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Questions arise about costs of schoolbuses in a shrinking Fayette budget

With deep budget cuts facing the Fayette County School System, the numbers and costs associated with the familiar yellow schoolbus have come up.

The issue came up in the public comments portion of a recent meeting of the Fayette County Board of Education about the number of monitors on special education buses.

That comment is akin to another question that has surfaced in a number of past meetings where school system finances are concerned: how many schoolbuses and bus drivers does Fayette County have, how much of that expense is covered by the state and how many bus routes does the system use to transport students to class?

Information supplied by the Fayette County School System showed that the system has a total of 284 buses and maintains 205 bus routes. The remaining 79 buses are either spares or surplused.

Similarly, the school system employs 205 bus drivers. That number has sometimes been brought up in the past by members of the public in terms of potential cost saving measures since the Georgia Dept. of Education pays for only 92 of the 205 positions.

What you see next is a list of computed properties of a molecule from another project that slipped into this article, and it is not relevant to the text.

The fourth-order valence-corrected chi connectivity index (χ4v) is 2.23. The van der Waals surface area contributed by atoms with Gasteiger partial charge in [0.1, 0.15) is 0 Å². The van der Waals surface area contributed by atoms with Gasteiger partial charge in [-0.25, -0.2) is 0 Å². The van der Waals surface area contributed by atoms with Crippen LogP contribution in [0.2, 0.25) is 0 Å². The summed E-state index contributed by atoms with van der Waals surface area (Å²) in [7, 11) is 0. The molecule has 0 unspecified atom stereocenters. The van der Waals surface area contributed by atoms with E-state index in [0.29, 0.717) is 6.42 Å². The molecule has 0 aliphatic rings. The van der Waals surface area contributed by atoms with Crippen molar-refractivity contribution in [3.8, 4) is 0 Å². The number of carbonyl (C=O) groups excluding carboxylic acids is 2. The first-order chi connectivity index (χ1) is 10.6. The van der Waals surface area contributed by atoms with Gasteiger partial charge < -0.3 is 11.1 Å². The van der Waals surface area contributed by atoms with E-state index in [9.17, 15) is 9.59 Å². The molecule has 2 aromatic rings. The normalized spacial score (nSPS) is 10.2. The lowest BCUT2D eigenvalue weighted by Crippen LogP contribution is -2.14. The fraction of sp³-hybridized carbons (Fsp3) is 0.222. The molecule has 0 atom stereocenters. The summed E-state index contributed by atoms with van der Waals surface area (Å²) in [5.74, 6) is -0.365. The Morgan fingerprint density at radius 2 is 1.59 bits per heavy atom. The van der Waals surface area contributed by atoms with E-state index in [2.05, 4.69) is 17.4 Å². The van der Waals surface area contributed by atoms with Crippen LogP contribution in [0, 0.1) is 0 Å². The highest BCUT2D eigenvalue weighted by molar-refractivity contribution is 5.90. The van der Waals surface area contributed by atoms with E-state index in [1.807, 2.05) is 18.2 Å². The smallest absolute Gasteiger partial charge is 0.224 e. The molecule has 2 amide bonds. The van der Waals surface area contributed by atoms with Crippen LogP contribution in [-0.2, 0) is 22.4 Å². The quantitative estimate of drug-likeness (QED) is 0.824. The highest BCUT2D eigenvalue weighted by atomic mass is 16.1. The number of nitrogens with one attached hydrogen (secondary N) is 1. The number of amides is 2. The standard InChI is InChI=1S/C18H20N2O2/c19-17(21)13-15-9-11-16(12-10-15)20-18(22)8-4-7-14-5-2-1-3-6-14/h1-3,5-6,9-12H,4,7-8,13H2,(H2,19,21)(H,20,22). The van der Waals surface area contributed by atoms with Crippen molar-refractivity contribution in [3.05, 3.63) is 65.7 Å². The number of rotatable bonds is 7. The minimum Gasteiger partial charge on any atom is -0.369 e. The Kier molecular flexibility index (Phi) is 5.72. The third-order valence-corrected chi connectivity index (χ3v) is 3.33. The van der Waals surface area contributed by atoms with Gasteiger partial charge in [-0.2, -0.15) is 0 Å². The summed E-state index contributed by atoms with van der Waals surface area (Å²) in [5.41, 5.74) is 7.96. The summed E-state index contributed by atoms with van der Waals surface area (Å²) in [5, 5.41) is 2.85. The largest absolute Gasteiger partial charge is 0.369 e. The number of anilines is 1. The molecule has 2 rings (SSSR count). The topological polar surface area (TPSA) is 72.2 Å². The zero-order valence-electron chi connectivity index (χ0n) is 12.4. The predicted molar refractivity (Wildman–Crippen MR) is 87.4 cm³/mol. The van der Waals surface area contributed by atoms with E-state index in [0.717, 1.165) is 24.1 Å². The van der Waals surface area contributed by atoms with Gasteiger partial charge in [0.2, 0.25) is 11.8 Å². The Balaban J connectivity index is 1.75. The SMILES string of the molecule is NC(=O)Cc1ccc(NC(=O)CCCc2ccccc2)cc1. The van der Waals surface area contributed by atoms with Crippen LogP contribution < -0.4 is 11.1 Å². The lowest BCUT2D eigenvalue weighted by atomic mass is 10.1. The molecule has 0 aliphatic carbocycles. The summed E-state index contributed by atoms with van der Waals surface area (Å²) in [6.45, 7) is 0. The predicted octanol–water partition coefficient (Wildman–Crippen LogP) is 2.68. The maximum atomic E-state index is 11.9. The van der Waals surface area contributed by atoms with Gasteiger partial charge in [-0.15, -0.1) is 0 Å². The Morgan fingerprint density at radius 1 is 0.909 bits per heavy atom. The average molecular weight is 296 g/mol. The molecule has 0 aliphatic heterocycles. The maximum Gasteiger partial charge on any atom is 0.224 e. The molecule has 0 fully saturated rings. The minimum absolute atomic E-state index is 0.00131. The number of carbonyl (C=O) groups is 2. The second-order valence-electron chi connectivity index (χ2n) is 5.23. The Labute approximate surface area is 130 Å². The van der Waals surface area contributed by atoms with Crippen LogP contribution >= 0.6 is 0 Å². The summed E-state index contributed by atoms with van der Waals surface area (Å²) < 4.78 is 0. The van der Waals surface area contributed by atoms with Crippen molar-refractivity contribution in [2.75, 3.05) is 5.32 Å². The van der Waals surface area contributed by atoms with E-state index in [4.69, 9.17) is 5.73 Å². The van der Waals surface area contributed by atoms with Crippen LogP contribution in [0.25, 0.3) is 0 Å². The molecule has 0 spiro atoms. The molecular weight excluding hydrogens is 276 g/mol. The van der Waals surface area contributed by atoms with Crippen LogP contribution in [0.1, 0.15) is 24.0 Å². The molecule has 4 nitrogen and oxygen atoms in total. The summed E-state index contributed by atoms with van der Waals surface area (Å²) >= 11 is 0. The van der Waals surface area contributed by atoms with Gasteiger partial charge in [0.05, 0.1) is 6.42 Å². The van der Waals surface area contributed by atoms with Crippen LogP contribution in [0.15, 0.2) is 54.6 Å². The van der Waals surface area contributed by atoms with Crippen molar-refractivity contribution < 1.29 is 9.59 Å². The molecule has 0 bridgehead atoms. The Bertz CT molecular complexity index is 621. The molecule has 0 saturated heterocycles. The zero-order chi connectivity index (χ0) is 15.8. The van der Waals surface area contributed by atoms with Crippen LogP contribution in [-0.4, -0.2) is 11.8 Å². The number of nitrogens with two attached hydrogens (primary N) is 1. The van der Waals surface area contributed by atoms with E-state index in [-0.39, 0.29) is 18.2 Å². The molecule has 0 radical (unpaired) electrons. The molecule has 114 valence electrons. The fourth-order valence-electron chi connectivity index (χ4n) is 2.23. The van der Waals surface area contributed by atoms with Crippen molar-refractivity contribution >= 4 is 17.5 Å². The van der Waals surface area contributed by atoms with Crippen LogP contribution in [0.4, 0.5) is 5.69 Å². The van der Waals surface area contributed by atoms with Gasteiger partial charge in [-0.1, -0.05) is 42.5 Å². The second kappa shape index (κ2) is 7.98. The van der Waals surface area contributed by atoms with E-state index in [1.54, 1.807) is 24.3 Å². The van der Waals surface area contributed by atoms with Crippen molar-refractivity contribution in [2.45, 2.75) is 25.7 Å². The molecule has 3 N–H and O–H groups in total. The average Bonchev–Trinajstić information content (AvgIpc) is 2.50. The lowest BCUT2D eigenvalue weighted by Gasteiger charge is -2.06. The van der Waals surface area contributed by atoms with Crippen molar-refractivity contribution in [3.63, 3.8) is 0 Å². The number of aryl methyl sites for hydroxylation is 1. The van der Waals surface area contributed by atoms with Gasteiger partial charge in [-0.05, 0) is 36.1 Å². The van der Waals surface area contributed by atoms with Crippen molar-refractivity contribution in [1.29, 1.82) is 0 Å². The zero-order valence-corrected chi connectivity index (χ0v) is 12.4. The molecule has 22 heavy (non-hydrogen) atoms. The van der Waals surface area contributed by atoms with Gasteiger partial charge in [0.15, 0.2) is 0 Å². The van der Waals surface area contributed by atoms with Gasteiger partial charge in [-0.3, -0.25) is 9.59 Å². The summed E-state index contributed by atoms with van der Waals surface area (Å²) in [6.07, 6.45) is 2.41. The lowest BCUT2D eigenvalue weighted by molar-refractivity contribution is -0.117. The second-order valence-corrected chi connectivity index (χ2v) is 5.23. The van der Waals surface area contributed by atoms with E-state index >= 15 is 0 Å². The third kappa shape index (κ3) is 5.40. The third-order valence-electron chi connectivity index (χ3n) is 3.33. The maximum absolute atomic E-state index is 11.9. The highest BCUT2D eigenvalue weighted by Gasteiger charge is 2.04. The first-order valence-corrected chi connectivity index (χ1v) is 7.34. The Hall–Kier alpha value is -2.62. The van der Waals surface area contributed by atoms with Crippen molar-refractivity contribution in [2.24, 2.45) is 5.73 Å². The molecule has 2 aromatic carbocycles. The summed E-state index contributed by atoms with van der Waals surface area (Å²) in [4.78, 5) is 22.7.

Fayette County schoolbuses log approximately 1.72 million miles during the 180-day school year.

Asked about the school system’s special education buses, spokesperson Melinda Berry-Dreisbach said 45 of the buses are used for special education buses and, of those, 43 have monitors.

Pertaining to bus monitors, the school system maintains that, “Monitors are needed to care for the special needs students on their buses. The IEP (Individual Education Plan) requires a monitor. The bus driver needs help loading and unloading wheelchair-bound students. Pre-K students need help getting in their seat and being buckled up. Some students need guiding to their seat. The monitors watch for seizures and any unusual behavior. Just as the special needs teacher needs help in the classroom with the students, so does the bus driver on the bus.”

Questions about the number of buses and bus drivers, and even the number of bus routes, has surfaced in some public comments in relation to potential cost-cutting measures that could be instituted in face of an estimated $10 million shortfall facing members of the Fayette County Board of Education as they look to ways to either increase revenues or trim expenses in order to adopt a balanced budget in time for the beginning of the next school year on July 1.

It should be noted that despite any potential action pertaining to reducing the number of bus drivers or bus routes, such measures could in no way offset the looming financial shortfall. Nor would a combination of other possible cost-saving measures currently being examined such as reducing the school calendar and closing two elementary schools and one middle school. Unless the unexpected occurs, the school board will be faced with finding even more ways to reduce expenditures.

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